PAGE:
Becquerel decided to find out if any luminescence is accompanied by x-rays? To test his guess, he took several compounds, including one of the uranium salts, phosphorescent yellow-green light. Lighting it with sunlight, he wrapped the salt in black paper and put it in a dark closet on a photographic plate, also wrapped in black paper. After a while, having shown a plate, Becquerel really saw the image of a piece of salt. But the fluorescent radiation could not pass through the black paper, and only X-rays could under these conditions light the plate.

After several similar experiments using uranium salt, he realized that new rays were opening, passing through opaque objects, but not x-ray ones.

Becquerel established that the intensity of radiation is determined only by the amount of uranium and is completely independent of which compounds it enters. Thus, this property was inherent not in the compounds, but in the chemical element – uranium.

Velcro fasteners

In 1941, the Swiss engineer Georges de Mestral decided to take a walk in the Alps with his dog. On his return home, as usual, he began to clean the animal's hair from the thistles. But this time I decided to see how they look under the microscope. As it turned out, on each head there were tiny hooks, with the help of which they clung to the animal's fur and clothes.

The engineer did not plan to come up with a new system of fasteners, but when he saw how easy and tight the hooks were to the fabric and wool, he still could not resist the temptation. After years of trial and error, he realized that the most suitable material for making Velcro is nylon.

Velcro fasteners became very popular soon after the technology was adapted by NASA's aerospace agency. Later Velcro began to be widely used in the production of casual wear and footwear.


Saccharin is an artificial sweetener, about 400 times sweeter than sugar. It was opened in 1878 by a German chemist of Russian origin Konstantin Falberg at the Johns Hopkins University. Fahlberg and his supervisor American professor Aira Ramsen conducted research on bitumen derivatives (coal tar).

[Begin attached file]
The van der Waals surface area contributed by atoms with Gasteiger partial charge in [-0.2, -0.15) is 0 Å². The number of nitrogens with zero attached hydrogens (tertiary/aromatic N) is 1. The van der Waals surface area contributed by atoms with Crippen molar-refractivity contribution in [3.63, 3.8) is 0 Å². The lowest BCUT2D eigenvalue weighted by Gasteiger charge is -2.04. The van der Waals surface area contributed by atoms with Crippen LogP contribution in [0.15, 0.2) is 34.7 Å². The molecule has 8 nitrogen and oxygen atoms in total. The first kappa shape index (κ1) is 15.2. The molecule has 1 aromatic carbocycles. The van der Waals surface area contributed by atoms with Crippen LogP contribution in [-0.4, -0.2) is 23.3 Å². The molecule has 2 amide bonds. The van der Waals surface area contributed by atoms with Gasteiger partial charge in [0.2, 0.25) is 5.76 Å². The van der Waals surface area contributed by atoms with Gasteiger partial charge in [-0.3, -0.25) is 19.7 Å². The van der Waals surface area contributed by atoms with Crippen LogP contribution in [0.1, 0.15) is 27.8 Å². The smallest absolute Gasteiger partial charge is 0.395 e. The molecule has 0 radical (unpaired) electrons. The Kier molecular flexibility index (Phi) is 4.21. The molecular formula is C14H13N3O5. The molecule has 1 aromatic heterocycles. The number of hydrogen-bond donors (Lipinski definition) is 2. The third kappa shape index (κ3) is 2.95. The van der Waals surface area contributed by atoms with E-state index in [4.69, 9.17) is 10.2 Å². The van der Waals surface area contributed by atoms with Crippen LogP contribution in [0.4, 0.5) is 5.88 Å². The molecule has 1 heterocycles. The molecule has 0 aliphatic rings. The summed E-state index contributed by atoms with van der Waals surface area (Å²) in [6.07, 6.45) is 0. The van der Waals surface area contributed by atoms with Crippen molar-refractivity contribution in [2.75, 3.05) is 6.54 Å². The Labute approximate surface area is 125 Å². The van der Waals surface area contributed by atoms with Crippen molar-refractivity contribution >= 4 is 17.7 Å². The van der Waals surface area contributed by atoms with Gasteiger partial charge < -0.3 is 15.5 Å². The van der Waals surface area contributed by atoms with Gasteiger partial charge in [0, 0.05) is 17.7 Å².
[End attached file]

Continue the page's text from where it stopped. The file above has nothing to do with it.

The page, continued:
After a long day in the laboratory, Fallberg forgot to wash his hands before dinner. Taking a piece of bread and biting off a piece, the scientist noticed that he has a sweet taste, as well as all the rest of the food to which he touched hands.

He returned to the laboratory and began to experiment on mixing various components, while in Finally, I did not find that the combination of ortho-sulfobenzoic acid with phosphorus chloride and ammonia produced a substance with the same sweet taste (it should be noted that the practice of trying random chemicals for taste is not at all typical of scientists).

Fallberg patented the chemical formula of saccharin in 1884 (without writing to the patent holder Remsen, despite the fact that they had previously published the first scientific article on this discovery). Artificial sweetener was widely spread during the First World War, when the world's supplies and supplies of sugar were limited.

Tests of the substance showed that it is not absorbed by the body and is not a caloric. In 1907, saccharin as a sugar substitute began to be accepted by diabetics as a diabetic sweetener, which does not contain sugar.

An implantable pacemaker

In 1956, American engineer and inventor Wilson Graybatch was developing a device that records heart rate. Stretching into the box behind the resistor, which was supposed to complete the outline of the circuit, he got the wrong one – the resistor turned out to be larger.

However, by installing this resistor, the engineer found that the circuit emits electrical pulsations. The frequency of pulsations pushed him to the idea of ​​a heart rhythm. Greatbatch has become fired by the desire to create a compact implantable pacemaker. All that remained was to come up with a way to reduce the size of the stimulator so that it could work.

Two years later, he presented the first implantable pacemaker, giving artificial impulses to stimulate the heart. The device was implanted in the dog. This patented innovation led to the beginning of production and the further development of pacemakers.


LSD-25 was first synthesized by the Swiss chemist Albert Hoffman in 1938, who conducted a study of lysergic acid, produced by the poisonous fungus ergot, parasitizing on some cereals. The studied chemicals Hofmann is planned to use in pharmaceuticals. And, by the way, many of their derivatives are still used in it.

In 1943, without knowing the effect of the product, Hoffmann accidentally absorbed some of the substance with the pads of his fingers, feeling a pronounced effect of anxiety and dizziness, as he informed his assistant.

Back home, he lay down on the bed and "plunged into a peculiar state of intoxication, characterized by a very active game of imagination," as he himself wrote in his notes. Three days later, Hoffmann decided to be the first in the world to deliberately take the drug. Here is how he described his feelings after: